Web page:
• This allows us to write sodium’s electron configuration as [Ne]3s1, which is called sodium’s noble-gas notation


Elements of the fourth period

Elements of the Fourth Period

  • Period begins by filling 4s orbital (empty orbital of lowest energy)

  • First element in fourth period is potassium, K

  • E- configuration [Ar]4s1

  • Next element is calcium, Ca

  • E- configuration [Ar]4s2


Atoms the building blocks of matter

  • With 4s sublevel filled, 4p and 3d sublevels are next available empty orbitals

  • Diagram shows 3d sublevel is lower energy than 4p sublevel

  • So 3d is filled next


Atoms the building blocks of matter

  • Total of 10 electrons can fill 3d orbitals

  • These are filled from element scandium (Sc) to zinc (Zn)


Atoms the building blocks of matter

  • Scandium has e- configuration [Ar]3d14s2

  • Titanium, Ti, has configuration [Ar]3d24s2

  • Vanadium, V, has configuration [Ar]3d34s2

  • Up to this point, 3 e- with same spin added to 3 separate d orbitals (required by Hund’s rule)


Atoms the building blocks of matter

  • Chromium, Cr, has configuration [Ar]3d54s1

  • We added one electron to 4th 3d orbital

  • We also took a 4s electron and added it to 5th 3d orbital

  • Seems to be against Aufbau principle

  • In reality, [Ar]3d54s1 is lower energy than [Ar]3d44s2


Atoms the building blocks of matter

  • Having 6 outer orbitals with unpaired electrons in 3d orbital is more stable than having 4 unpaired electrons in 3d orbitals and forcing 2 electrons to pair in 4s

  • For tungsten, W, (same group as chromium) having 4 e- in 5d orbitals and 2 e- paired in 6s is most stable arrangement

  • No easy explanantion


Atoms the building blocks of matter

  • Manganese, Mn, has configuration [Ar]3d54s2

  • Added e- goes to 4s orbital, completely filling it and leaving 3d half-filled

  • Starting with next element, e- continue to pair in d orbitals


Atoms the building blocks of matter

  • So iron, Fe, has configuration [Ar]3d64s2

  • Cobalt, Co, has [Ar]3d74s2

  • Nickel, Ni, has [Ar]3d84s2


Atoms the building blocks of matter

  • With copper, Cu, an electron from 4s moves to pair with e- in 5th 3d orbital

  • Configuration: [Ar]3d104s1 (most stable)

  • For zinc, Zn, 4s sublevel filled to give [Ar]3d104s2

  • For next elements, 1 e- added to 4p orbitals according to Hund’s rule


Elements of fifth period

Elements of Fifth Period

  • In 18 elements of 5th period, sublevels fill in similar way to 4th period elements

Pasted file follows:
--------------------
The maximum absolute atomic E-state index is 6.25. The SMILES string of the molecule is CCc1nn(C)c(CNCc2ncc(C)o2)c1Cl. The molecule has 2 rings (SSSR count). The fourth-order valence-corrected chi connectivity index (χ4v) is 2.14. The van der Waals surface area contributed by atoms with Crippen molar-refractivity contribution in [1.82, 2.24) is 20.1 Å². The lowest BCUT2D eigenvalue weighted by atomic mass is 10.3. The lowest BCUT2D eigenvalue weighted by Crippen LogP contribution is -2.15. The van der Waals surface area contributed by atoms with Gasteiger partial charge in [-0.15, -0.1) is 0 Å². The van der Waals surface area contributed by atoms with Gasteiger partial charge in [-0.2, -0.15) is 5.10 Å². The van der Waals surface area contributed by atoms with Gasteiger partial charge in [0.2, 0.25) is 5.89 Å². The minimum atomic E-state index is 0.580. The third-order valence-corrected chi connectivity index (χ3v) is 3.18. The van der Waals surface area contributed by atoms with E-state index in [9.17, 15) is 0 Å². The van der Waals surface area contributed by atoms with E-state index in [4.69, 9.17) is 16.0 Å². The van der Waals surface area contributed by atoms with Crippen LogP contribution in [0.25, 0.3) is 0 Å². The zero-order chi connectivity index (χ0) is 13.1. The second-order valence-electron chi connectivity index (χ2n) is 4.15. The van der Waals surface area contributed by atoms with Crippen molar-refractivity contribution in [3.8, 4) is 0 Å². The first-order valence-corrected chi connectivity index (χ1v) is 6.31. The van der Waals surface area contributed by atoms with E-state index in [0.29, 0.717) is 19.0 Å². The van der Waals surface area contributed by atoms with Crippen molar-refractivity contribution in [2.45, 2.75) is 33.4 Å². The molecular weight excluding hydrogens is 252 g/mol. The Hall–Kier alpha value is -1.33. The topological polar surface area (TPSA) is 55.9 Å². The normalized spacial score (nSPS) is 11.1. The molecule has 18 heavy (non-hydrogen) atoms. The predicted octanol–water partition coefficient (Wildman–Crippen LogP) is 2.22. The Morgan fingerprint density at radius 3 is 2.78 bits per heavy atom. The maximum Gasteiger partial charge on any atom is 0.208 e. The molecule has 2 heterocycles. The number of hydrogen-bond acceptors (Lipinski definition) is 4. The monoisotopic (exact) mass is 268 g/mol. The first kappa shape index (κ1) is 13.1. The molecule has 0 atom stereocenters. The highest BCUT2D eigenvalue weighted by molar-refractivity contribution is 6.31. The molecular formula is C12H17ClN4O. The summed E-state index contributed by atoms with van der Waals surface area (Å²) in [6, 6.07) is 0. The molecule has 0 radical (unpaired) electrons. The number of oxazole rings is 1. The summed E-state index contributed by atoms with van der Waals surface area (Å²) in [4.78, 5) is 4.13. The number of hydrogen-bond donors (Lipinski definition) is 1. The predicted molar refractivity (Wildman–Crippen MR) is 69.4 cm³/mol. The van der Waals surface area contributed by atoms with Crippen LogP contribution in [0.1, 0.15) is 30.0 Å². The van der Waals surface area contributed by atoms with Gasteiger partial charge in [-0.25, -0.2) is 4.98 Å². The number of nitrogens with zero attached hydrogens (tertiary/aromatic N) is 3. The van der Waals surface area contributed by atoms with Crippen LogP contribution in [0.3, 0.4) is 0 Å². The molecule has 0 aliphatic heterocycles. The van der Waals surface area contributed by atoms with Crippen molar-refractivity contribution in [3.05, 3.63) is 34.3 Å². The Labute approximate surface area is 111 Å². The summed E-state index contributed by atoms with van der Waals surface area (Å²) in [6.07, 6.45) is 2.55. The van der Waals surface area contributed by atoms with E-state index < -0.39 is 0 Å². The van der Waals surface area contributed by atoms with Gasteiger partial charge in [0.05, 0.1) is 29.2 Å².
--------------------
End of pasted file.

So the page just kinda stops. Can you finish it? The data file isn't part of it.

• BUT they start at 5s level instead of 4s level

  • Fill 5s, then 4d, and finally 5p

  • There are exceptions just like in 4th period


Practice problem

Practice Problem

Write both the complete electron-configuration notation and the noble-gas notation for iron, Fe.


Atoms the building blocks of matter

Write both the complete electron configuration notation and the noble-gas notation for iodine, I. How many inner-shell electrons does an iodine atom contain?

  • 1s2 2s2 2p6 3s2 3p6 4s2 3d10 4p65s2 4d10 5p5

  • [Kr]4d10 5s2 5p5

  • 46


Atoms the building blocks of matter

How many electron-containing orbitals are in an atom of iodine? How many of these orbitals are filled? How many unpaired electrons are there in an atom of iodine?

  • 27

  • 26

  • 1


Atoms the building blocks of matter

Write the noble-gas notation for tin, Sn. How many unpaired electrons are there in an atom of tin?

  • [Kr] 5s2 4d10 5p2

  • 2


Atoms the building blocks of matter

Without consulting the periodic table or a table in this chapter, write the complete electron configuration for the element with atomic number 25.

  • 1s2 2s2 2p6 3s2 3p6 4s2 3d5


Elements of 6 th and 7 th periods

Elements of 6th and 7th periods

  • 6th period has 32 elements

  • To build up e- configurations for elements in this period, e- first added first to 6s orbital in cesium, Cs, and barium, Ba


Atoms the building blocks of matter

  • Then in lanthanum, La, e- added to 5d orbital


Atoms the building blocks of matter

  • With next element, cerium, Ce, 4f orbitals begin to fill

  • Ce: [Xe]4f15d16s2

  • In next 13 elements, 4f orbitals filled


Atoms the building blocks of matter

  • Next 5d orbitals filled

  • Period finished by filling 6p orbitals

  • (some exceptions happen)


Practice problem1

Practice Problem

Write both the complete electron-configuration notation and the noble-gas notation for a rubidium atom.

  • 1s2 2s2 2p6 3s2 3p6 4s2 3d10 4p6 5s1

  • [Kr]5s1


Atoms the building blocks of matter

Write both the complete electron configuration notation and the noble-gas notation for a barium atom.

  • 1s2 2s2 2p6 3s2 3p6 4s2 3d10 4p6 5s2 4d10 5p6 6s2

  • [Xe]6s2